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The US military is spending $2.9 million to develop a soft robot suit for soldiers

The US military is spending $2.9 million to develop a soft robot suit for soldiers


Harvard researchers are building a flexible exoskeleton based off human musculature

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It's no secret the US military is looking to enhance soldiers of the near-future with the kind of gear and weaponry seen usually in sci-fi (see the TALOS "Iron Man" project as one prime example). But it's latest project is based on something more familiar: the human body. As announced today, the Defense Advanced Research Projects Agency (DARPA) has issued a $2.9 million contract to researchers at Harvard's Wyss Institute for Biologically Inspired Engineering to develop a flexible robotic exoskeleton that can be worn by soldiers — and eventually civilians — to make them stronger and more resilient. The suit could even help people with mobility issues and paralysis to move again.

In that sense, the Soft Exosuit, as it's known, is similar in its goals to other robotic exoskeletons we've seen and written about before. But unlike many of those suits — which tend to be bulky, heavy and somewhat cumbersome — the Soft Exosuit is specifically designed to be as light and flexible as possible. It fits mostly around a wearer's waist and legs and is made up primarily of textiles woven into straps which contain microprocessors, sensors, and a power supply. The motors that provide additional force and mobility are also located in a strap that goes around the wearer's waist.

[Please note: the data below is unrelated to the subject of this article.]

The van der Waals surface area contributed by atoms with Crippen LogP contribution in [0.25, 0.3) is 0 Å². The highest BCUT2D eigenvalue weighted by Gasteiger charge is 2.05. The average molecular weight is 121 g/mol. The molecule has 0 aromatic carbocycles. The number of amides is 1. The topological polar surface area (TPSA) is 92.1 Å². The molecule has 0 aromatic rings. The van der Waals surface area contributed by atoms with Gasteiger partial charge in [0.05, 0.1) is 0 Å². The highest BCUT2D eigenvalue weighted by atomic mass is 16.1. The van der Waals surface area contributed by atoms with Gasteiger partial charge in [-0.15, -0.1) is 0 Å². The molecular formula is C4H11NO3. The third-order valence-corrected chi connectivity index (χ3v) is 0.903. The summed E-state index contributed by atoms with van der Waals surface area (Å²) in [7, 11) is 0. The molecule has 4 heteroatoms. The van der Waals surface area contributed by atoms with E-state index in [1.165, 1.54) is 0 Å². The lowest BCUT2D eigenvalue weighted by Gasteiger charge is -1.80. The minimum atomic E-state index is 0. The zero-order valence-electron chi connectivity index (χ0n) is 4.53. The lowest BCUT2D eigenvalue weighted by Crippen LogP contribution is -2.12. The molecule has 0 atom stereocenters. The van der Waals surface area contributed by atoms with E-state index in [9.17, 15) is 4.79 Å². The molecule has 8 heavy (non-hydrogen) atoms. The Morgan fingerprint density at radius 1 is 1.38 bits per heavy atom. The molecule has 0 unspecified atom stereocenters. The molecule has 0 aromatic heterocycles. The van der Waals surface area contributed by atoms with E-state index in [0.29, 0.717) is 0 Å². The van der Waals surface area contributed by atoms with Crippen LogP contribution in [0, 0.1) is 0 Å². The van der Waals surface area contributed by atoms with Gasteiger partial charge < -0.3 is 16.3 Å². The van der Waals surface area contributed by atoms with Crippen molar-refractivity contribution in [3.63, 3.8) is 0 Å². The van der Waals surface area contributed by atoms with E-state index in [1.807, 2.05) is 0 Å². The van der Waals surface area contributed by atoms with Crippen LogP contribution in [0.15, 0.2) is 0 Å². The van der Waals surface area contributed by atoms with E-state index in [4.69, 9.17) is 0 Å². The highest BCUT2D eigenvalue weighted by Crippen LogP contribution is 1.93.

Researchers say that the arrangement of straps was chosen to mimic the muscles of the legs and feet and amplify them in intelligent ways. The project already been in the works for a number of years, and researchers already have several working prototypes, but today's award should help move them even further along in their work. That's good news for the military and for the burgeoning field of soft robotics, which is trying to make machines that are more flexible, bendable, and more resilient to damage. For the rest of us puny humans, the ultimate impact of the technology remains a bit squishier.